In amongst all the noise about the weather (typically British topic of conversation, although to be fair it has been quite a dump) and the governmental approach to asylum seekers (I’m with you Gary!), you may well have missed a really important day / date. Something which has passed many people by, but which should be an incredibly important date on our calendar. We should have marked Wednesday this week. We didn’t, but we should have done so. We should have celebrated International Women’s Day.
As various websites and posts have suggested, in this part of the world, in the UK, the day might be about imagining a more gender equal world, a world free of bias, stereotypes and discrimination. A world which is more equitable and inclusive. A world where difference is valued and celebrated. The hashtag for this year’s International Women’s Day is #EmbraceEquity.
We need to be realistic. It’s absolutely right that here in the UK we raise the profile of the ongoing battle to ensure that women and girls can live, be educated and work in an equal world. However, sadly there are too many countries or areas within the world, where a woman’s worth is underplayed and undervalued. There are too many parts of the world where women are increasingly invisible.
I know there’s little that we can directly do about some of those insidious regimes around the world, those who might choose to suppress women’s and girl’s rights; including (obscenely) denying an education. However, we can do more in this country, in our communities, and in our schools and colleges. I would like to think that in our community, in our trust, we have a collective desire to drive gender parity and ensure that all the work women and girls do is recognised and is impactful. Whoever you are, whatever we do, we should be working, day by day to ensure that we make a positive difference for women. And in doing so, we make a positive difference in and for our schools, in our college, in our community, in our country and then internationally.
It was great to see and read that the FA are making a real effort to drive improvement in female participation in sport in schools. Within our educational communities, we place an enormous emphasis on allowing all of our children and young people to access sporting opportunities. We know, realistically, that not every child can participate, however, we do provide the opportunities for all of our pupils and students to engage in a whole range of sporting activities. Beyond the opportunities to PE and enormous extra-curricular access at Sitwell and Oakwood we can illustrate this clearly through the range of ‘academies’ we offer at Thomas Rotherham College. The numbers of female students engaged in the academy programme is an equitable to, or even beyond, the numbers of male students involved in the programme. The offer is beyond that stereotypical picture and is seen in the range of sports offered, which might historically and traditionally be seen as the ‘male domain’. Those academies have an enormous impact upon the offer and atmosphere within the college, as much as on the individuals involved. Long may this continue.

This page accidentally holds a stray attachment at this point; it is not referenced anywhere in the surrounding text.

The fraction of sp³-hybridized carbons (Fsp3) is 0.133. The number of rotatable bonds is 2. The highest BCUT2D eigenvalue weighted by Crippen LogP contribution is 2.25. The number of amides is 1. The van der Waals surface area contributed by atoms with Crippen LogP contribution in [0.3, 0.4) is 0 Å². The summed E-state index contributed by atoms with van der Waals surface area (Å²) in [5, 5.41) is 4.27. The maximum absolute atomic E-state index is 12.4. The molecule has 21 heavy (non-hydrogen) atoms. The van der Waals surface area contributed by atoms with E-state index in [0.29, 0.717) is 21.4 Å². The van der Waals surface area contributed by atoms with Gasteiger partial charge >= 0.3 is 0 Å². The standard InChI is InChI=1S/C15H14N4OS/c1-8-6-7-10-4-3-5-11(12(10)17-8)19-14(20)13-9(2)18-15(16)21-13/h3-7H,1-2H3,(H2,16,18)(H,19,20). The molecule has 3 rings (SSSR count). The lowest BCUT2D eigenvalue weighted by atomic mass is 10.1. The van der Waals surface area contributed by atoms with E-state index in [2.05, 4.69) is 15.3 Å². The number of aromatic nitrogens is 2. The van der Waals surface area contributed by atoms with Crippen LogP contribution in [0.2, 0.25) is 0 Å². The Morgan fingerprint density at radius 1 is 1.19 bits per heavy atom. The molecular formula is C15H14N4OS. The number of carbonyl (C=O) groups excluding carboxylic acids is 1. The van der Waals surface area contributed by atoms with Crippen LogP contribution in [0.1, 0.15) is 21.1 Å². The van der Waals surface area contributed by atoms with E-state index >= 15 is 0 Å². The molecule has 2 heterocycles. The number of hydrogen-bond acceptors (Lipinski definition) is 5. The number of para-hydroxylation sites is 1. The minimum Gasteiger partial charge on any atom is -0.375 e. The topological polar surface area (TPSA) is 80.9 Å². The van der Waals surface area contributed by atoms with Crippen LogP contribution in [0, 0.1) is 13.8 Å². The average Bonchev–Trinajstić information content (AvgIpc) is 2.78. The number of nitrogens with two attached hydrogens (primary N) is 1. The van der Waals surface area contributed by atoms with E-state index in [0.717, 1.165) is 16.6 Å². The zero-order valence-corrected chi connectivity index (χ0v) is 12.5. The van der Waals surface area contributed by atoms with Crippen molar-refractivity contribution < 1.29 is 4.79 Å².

Many of you will know that I passionately believe in the transformative powers of sport and sporting participation. I hold true to the belief that sport can change lives, not only in how women are viewed in a more equitable society, but we also get the benefit of improved physical health and mental well-being.
So, today, I’d like to take a moment to reflect upon what we’re doing to support our girls and young women, what we are doing to support our female colleagues. We know that we are on a journey and we’re not there yet, but there is a strong intention, within this trust, within this community, to continue to see all as valuable and that value will be recognised and celebrated. whoever you are and whatever you do.
‘They’ll tell you you’re too loud, that you need to wait your turn and ask the right people for permission. Do it anyway.’ Alexandria Ocasio-Cortez